I’ve taken to sitting and reading in a particular piece of lawn furniture on our back patio, a chair that bobs gently up and down, next to which is a little round table for drinks. I keep these in the same spot, where there’s a pleasant view of the house and trees, or at least I did until yesterday.
When I carried my current book and a big glass of Coke outside, I became dimly aware of something strange: the patio beneath the chair seemed to be undulating. Looking more closely, I saw that the undulation wasn’t the patio, but a torrent of ants—thousands of them, maybe hundreds of thousands, streaming from one side of the patio to the other in a band about six feet wide.
Startled and, yes, a little bit frightened, I looked more closely. These weren’t the friendly little black ants that we often saw out there; they were large and red, what I would call fire ants, though honestly I have no idea what I’m talking about.
Whatever they were, these guys were busy. The stream went in two directions: empty ants in one direction and loaded ants in the other. The loaded ants carried identical small white bits of what I assumed was food. I strained to see what the bits were but couldn’t. I considered stopping (okay, killing) an ant and checking out its cargo but decided not to. I tried to imagine carrying something that big, which for us, relatively speaking, would be about the size of a boulder.
I pictured one ant finding whatever it was, breaking off a piece, and racing back to show its friends. “Guys, look, look!” And off they went, the entire vast colony that lived (I now realized) beneath a tree in our yard.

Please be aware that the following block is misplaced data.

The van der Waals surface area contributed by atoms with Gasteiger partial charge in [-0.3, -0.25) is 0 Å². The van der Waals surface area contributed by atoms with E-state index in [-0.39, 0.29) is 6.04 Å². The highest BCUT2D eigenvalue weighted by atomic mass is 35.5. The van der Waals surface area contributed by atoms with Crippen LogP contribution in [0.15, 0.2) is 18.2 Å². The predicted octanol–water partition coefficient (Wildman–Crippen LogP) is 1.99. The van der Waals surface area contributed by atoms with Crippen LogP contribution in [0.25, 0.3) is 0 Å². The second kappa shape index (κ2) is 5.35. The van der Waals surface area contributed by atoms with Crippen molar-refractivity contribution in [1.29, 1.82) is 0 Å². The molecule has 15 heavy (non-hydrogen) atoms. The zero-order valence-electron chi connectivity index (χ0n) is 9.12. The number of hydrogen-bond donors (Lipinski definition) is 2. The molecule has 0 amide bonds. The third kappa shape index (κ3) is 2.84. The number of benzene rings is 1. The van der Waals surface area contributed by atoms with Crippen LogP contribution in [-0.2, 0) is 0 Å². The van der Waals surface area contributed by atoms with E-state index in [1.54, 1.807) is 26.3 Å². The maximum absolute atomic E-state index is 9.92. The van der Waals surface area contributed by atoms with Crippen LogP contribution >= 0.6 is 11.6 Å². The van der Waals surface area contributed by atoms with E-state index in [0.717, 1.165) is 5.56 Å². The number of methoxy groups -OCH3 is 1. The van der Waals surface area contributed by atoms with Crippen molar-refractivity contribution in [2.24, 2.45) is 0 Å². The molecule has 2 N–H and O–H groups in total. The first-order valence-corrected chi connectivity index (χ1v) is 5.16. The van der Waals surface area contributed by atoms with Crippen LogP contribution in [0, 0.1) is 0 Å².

I looked sadly at the spot where I like to read, where I would never again be able to sit because it had been taken over by ants. Sighing, I moved the chair and table away from the ants, then sat down and opened my book.
I glanced up every few minutes and soon realized that the undulations were letting up. Two minutes later, the torrent was gone. The ants had finished their work.
Amazed, wondering if my brain was failing—did I really see that?—I moved the chair and table back to the usual spot. Later I told Yvonne what had happened, and she gave me a funny look.
The next time I saw Dale, our pest control guy, I described what I’d seen and asked if he could explain it.
He said, “It was an ant colony moving its nest. The white bits weren’t food. They were eggs. Not many people ever get to see that.”
“Why do they move the nest?” I asked.
He shrugged. “Lots of reasons, or no reason. We really don't know.”
And so, once again I’m back in my spot, reading. More often now, I look up from my book and check the yard.
What else is out there?